Students who took a history course that focused on debunking frauds and misconceptions were less likely to accept pseudoscientific claims.
By Tom Jacobs
(Photo: Samuel Schneider/Unsplash)
At a time when people at the highest levels of government peddle baseless, self-serving conspiracy theories, the question of why we believe what we believe has become an especially urgent one. That is, how do we determine what is true, and avoid the temptation to automatically agree with arguments that align with our prejudices?
Newly published research suggests we need to develop an often-overlooked but vitally important skill: critical thinking. Two North Carolina State University scholars report that, once students learned to apply healthy skepticism to one realm of knowledge, they were less likely to accept questionable claims in an unrelated field.
“The change we see in these students is important, because beliefs are notoriously hard to change,” said psychologist Anne Collins McLaughlin, who conducted the study with historian Alicia Ebbitt McGill. “Seeing students apply critical thinking skills to areas not covered in class is particularly significant and heartening.”
The study featured 117 undergraduates who began by filling out two surveys: one measuring basic scientific literacy, and a second noting beliefs in “pseudoscience and the paranormal.” Using a one-to-seven scale (from “I do not believe this at all” to “I strongly believe this”), the students rated such statements as “The moon landing was faked,” “The U.S. government hides evidence of alien beings,” and “9/11 was an inside job.”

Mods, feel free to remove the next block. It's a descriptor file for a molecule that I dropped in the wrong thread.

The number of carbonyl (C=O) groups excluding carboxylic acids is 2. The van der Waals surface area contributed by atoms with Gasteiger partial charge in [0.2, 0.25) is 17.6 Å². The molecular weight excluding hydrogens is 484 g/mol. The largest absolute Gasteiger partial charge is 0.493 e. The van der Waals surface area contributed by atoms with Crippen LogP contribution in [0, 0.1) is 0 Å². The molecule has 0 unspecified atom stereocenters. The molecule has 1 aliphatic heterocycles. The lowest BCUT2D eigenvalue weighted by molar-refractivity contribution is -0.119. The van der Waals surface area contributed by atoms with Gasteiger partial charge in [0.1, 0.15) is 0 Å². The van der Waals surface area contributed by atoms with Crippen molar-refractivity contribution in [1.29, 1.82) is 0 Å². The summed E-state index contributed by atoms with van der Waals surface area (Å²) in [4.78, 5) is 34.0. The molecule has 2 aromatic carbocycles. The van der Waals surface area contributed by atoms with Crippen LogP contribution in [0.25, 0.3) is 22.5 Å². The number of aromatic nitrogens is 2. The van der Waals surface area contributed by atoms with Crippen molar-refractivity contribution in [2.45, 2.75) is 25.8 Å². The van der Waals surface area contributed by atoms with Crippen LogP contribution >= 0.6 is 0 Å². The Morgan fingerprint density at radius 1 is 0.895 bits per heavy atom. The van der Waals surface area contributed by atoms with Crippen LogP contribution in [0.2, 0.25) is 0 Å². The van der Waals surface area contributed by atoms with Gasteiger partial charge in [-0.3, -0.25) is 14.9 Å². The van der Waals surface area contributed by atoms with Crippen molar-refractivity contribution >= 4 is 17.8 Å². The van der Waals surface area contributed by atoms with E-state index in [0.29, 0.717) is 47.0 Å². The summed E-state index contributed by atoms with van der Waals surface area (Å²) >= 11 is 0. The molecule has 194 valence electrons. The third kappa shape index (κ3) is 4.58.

Once students learned to apply healthy skepticism to one realm of knowledge, they were less likely to accept questionable claims in an unrelated field.
Each student then took one of two semester-long classes: One focused on psychological research methods, or another entitled “Frauds and Mysteries in History.” The latter class was split into a regular and an “honors” section; students in the latter read and discussed the same texts, but also participated in a group project.
The history class “contained direct instruction on critical thinking,” including the use of famed astronomer Carl Sagan’s “baloney detection kit.” “Students also learned common logical fallacies, fallacies of rhetoric, tropes in historical myths, and then applied them to course topics,” the researchers write.
At the end of the semester, all students were again tested on their belief in scientifically unproven claims. While attitudes did not significantly change among those who took the research methods course, those in the history course were less likely to support baseless assertions. This shift was most pronounced among those who took the honors course.
Importantly, this trend applied to both material explicitly covered in the history course (Bigfoot) and misinformation that was not (the Illuminati). This suggests that “critical thinking skills can be generalized beyond the specific discipline in which they are instructed and practiced,” the researchers write.
“It’s important to note that these results stem from taking only one class,” McGill said in announcing the research. “Consistent efforts to teach critical thinking across multiple classes may well have more pronounced effects …This drives home the importance of teaching critical thinking, and the essential role that humanities can play in that process.”
That’s an especially interesting finding given that, last week, the current administration proposed eliminating funding for the National Endowment for the Humanities.